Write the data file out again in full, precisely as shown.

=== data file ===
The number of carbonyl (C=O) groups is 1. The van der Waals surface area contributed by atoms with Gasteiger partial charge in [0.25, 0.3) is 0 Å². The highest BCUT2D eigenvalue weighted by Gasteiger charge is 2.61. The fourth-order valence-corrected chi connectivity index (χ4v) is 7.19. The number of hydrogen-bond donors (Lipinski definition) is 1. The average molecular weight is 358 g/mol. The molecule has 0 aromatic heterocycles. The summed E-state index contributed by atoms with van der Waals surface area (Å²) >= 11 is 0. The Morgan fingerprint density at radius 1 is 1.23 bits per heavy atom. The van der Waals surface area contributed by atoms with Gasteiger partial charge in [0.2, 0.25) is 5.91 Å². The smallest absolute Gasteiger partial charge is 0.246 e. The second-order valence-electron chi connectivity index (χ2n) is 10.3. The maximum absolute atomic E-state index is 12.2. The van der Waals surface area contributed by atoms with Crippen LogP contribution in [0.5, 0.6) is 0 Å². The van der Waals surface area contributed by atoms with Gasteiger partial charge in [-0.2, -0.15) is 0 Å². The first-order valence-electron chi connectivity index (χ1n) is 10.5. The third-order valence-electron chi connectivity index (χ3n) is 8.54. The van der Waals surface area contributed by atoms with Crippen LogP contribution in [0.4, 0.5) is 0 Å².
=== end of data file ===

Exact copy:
The number of carbonyl (C=O) groups is 1. The van der Waals surface area contributed by atoms with Gasteiger partial charge in [0.25, 0.3) is 0 Å². The highest BCUT2D eigenvalue weighted by Gasteiger charge is 2.61. The fourth-order valence-corrected chi connectivity index (χ4v) is 7.19. The number of hydrogen-bond donors (Lipinski definition) is 1. The average molecular weight is 358 g/mol. The molecule has 0 aromatic heterocycles. The summed E-state index contributed by atoms with van der Waals surface area (Å²) >= 11 is 0. The Morgan fingerprint density at radius 1 is 1.23 bits per heavy atom. The van der Waals surface area contributed by atoms with Gasteiger partial charge in [0.2, 0.25) is 5.91 Å². The smallest absolute Gasteiger partial charge is 0.246 e. The second-order valence-electron chi connectivity index (χ2n) is 10.3. The maximum absolute atomic E-state index is 12.2. The van der Waals surface area contributed by atoms with Crippen LogP contribution in [0.5, 0.6) is 0 Å². The van der Waals surface area contributed by atoms with Gasteiger partial charge in [-0.2, -0.15) is 0 Å². The first-order valence-electron chi connectivity index (χ1n) is 10.5. The third-order valence-electron chi connectivity index (χ3n) is 8.54. The van der Waals surface area contributed by atoms with Crippen LogP contribution in [0.4, 0.5) is 0 Å².